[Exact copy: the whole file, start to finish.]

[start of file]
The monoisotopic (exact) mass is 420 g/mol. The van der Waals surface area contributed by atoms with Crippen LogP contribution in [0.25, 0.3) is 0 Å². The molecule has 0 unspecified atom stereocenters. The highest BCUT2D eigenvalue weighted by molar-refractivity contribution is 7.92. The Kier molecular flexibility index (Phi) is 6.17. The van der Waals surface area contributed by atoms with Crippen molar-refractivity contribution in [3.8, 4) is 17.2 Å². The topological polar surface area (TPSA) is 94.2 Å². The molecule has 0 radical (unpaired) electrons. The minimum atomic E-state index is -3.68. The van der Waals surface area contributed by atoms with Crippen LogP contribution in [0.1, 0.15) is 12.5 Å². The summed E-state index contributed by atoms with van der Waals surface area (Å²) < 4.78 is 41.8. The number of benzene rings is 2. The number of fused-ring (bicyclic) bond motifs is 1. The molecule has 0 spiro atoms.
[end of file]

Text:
The monoisotopic (exact) mass is 420 g/mol. The van der Waals surface area contributed by atoms with Crippen LogP contribution in [0.25, 0.3) is 0 Å². The molecule has 0 unspecified atom stereocenters. The highest BCUT2D eigenvalue weighted by molar-refractivity contribution is 7.92. The Kier molecular flexibility index (Phi) is 6.17. The van der Waals surface area contributed by atoms with Crippen molar-refractivity contribution in [3.8, 4) is 17.2 Å². The topological polar surface area (TPSA) is 94.2 Å². The molecule has 0 radical (unpaired) electrons. The minimum atomic E-state index is -3.68. The van der Waals surface area contributed by atoms with Crippen LogP contribution in [0.1, 0.15) is 12.5 Å². The summed E-state index contributed by atoms with van der Waals surface area (Å²) < 4.78 is 41.8. The number of benzene rings is 2. The number of fused-ring (bicyclic) bond motifs is 1. The molecule has 0 spiro atoms.